And we have no doubt that Lady Mary's Italian physician, as well as his predecessors of ancient times, had accumulated a considerable store of important practical knowledge, derived from the only true source of all knowledge-observation and experience; and beyond all comparison more useful to the world than the speculative doctrines which were promulgated by some distinguished professors on the first establishment of medical schools. It was about the time of Lady Mary's illness that the celebrated John Brown began to direct his attention to the study of medicine. The Brunonian theory, and the name of its founder, have been celebrated over the whole of Europe, while the reputation of the humble Italian never extended beyond the limits of the narrow district in which he practised,

practised, and has probably even there long since perished; but we suspect that the patients of the former must have had a poor chance of recovery compared with those who shared the attentions of the latter.

We are not, however, so heterodox as to maintain that the method pursued by the Asclepiades, or by the practitioner of Lovere, is the best that can be devised for the attainment of a knowledge of medicine and surgery. We have no right to place John Brown, nor even Boerhaave or Cullen, in the same category with the best professors of modern times. Combinations of individuals, and the division of labour, are as useful in these as in other sciences, and have done for them what could never have been done by the most earnest individual exertions. A better knowledge of anatomy, physiology, and chemistry has laid the foundation of more just notions of disease; the studies pursued in the wards of our hospitals have assumed altogether a practical form; and in the application of remedies the question is no longer how far they dovetail in with a prevailing theory, but what has been actually observed to be the result where they have been administered in other cases.

Still, whatever may be the amount of actual knowledge which has been handed down to us from age to age, and however improved the method of studying may be, it is evident that the medical sciences have not yet attained, and to us it does not appear probable that they ever will attain, the same degree of perfection with some other branches of knowledge. In the living body not only is there in operation the combined influence of the mechanical and chemical laws of matter, but to these is superadded another set of laws, and another order of phenomena, namely those of vitality. Hence it is that there are few other sciences equally complicated with these; or in which it is so difficult to obtain an exact knowledge of facts, or to make extensive and well-founded generalizations. It is also evident that the art of applying these sciences to practice can never meet the demand which is made upon it, or satisfy the expectations, we will not say of society as a body, but of the individuals who compose it. It may do much, but it cannot do all that is wanted; for if it could, pain would be banished from the world, and man would be immortal. No one will hesitate to admit this as a general proposition; but that is quite a different matter from the application of it in a particular instance to our own peculiar case. The instinct of self-preservation is powerful within us, and it is from this natural and obvious cause, as well as from others to which we shall advert hereafter, that mankind have been led in all ages to look for other means of obtaining relief in illness be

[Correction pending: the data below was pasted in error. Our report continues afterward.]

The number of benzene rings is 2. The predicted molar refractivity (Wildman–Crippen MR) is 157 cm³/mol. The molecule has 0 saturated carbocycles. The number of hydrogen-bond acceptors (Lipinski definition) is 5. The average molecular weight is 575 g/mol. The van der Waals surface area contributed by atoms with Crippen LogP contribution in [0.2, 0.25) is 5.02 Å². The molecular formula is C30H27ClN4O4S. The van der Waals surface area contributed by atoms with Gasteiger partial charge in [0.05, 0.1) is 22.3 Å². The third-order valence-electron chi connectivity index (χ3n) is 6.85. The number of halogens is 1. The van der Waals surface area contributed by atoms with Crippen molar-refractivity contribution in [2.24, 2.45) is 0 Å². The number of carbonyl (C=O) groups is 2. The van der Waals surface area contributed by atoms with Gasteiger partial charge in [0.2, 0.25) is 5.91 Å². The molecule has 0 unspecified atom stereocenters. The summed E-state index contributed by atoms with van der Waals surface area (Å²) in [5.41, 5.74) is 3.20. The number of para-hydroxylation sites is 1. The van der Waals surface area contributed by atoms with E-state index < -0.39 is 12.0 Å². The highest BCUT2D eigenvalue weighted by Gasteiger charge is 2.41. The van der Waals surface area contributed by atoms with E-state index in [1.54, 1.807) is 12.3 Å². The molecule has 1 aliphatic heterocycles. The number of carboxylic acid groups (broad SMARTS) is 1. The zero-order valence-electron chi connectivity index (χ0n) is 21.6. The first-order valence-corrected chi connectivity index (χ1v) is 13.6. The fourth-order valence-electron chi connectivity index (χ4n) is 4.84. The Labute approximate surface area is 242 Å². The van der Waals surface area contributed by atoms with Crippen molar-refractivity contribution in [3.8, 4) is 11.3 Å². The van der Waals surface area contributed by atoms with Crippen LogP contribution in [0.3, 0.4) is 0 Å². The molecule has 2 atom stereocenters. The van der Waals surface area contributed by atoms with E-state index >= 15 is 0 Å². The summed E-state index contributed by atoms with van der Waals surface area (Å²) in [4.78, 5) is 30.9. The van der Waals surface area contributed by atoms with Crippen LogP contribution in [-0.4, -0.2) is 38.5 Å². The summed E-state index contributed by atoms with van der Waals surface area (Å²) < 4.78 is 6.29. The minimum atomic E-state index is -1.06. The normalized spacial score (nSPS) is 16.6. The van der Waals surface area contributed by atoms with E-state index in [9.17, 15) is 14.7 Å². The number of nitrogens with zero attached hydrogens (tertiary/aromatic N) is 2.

sides what are afforded to them by those who have been regularly instructed as medical practitioners.

We are not to suppose that all of those whose names might be comprised in a list of medical impostors have been really dishonest. Many of them have evidently been mere enthusiasts, stimulated probably by the double motive of doing service to their fellowcreatures and gratifying their own vanity. Others have been in the no uncommon situation of inventing lies first, and believing their own inventions afterwards. We have been informed on good authority of the vender of a quack medicine who had such disinterested faith in his own remedy, that in his last illness he would have recourse to no other-and died taking it. But we fear, nevertheless, that the honest party among these pretenders is in a small minority, and that with the greater number the only object which they have had in view has been that of turning the weakness of mankind to their own advantage, laughing in secret at the individuals whom they have duped.